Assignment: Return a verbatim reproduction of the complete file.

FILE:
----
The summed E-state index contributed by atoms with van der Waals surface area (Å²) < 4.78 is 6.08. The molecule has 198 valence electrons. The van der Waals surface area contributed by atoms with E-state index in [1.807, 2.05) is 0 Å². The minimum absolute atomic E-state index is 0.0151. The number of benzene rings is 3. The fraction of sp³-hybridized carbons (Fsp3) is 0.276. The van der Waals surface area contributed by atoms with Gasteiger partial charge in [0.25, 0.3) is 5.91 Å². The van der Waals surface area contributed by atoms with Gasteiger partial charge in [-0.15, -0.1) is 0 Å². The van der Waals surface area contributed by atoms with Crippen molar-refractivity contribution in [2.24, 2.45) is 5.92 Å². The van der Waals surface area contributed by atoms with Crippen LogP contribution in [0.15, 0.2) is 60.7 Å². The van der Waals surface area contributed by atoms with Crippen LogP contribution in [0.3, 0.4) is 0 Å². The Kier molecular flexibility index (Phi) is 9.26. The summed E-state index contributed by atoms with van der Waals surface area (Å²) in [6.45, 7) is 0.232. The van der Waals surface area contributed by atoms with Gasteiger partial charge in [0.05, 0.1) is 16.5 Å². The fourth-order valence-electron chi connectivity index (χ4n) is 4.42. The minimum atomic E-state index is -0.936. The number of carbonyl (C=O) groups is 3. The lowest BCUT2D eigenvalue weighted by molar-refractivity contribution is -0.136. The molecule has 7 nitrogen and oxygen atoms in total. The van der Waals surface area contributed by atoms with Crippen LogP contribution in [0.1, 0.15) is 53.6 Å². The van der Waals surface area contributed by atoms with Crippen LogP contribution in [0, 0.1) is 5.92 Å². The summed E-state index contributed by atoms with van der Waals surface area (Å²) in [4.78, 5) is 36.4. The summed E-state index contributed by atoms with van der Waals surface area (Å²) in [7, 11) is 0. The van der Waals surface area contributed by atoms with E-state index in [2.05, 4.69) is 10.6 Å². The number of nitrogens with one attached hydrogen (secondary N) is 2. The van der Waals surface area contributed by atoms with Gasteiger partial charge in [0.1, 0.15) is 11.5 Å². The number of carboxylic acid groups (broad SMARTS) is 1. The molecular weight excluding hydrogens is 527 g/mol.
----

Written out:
The summed E-state index contributed by atoms with van der Waals surface area (Å²) < 4.78 is 6.08. The molecule has 198 valence electrons. The van der Waals surface area contributed by atoms with E-state index in [1.807, 2.05) is 0 Å². The minimum absolute atomic E-state index is 0.0151. The number of benzene rings is 3. The fraction of sp³-hybridized carbons (Fsp3) is 0.276. The van der Waals surface area contributed by atoms with Gasteiger partial charge in [0.25, 0.3) is 5.91 Å². The van der Waals surface area contributed by atoms with Gasteiger partial charge in [-0.15, -0.1) is 0 Å². The van der Waals surface area contributed by atoms with Crippen molar-refractivity contribution in [2.24, 2.45) is 5.92 Å². The van der Waals surface area contributed by atoms with Crippen LogP contribution in [0.15, 0.2) is 60.7 Å². The van der Waals surface area contributed by atoms with Crippen LogP contribution in [0.3, 0.4) is 0 Å². The Kier molecular flexibility index (Phi) is 9.26. The summed E-state index contributed by atoms with van der Waals surface area (Å²) in [6.45, 7) is 0.232. The van der Waals surface area contributed by atoms with Gasteiger partial charge in [0.05, 0.1) is 16.5 Å². The fourth-order valence-electron chi connectivity index (χ4n) is 4.42. The minimum atomic E-state index is -0.936. The number of carbonyl (C=O) groups is 3. The lowest BCUT2D eigenvalue weighted by molar-refractivity contribution is -0.136. The molecule has 7 nitrogen and oxygen atoms in total. The van der Waals surface area contributed by atoms with Crippen LogP contribution in [0.1, 0.15) is 53.6 Å². The van der Waals surface area contributed by atoms with Crippen LogP contribution in [0, 0.1) is 5.92 Å². The summed E-state index contributed by atoms with van der Waals surface area (Å²) in [4.78, 5) is 36.4. The summed E-state index contributed by atoms with van der Waals surface area (Å²) in [7, 11) is 0. The van der Waals surface area contributed by atoms with E-state index in [2.05, 4.69) is 10.6 Å². The number of nitrogens with one attached hydrogen (secondary N) is 2. The van der Waals surface area contributed by atoms with Gasteiger partial charge in [0.1, 0.15) is 11.5 Å². The number of carboxylic acid groups (broad SMARTS) is 1. The molecular weight excluding hydrogens is 527 g/mol.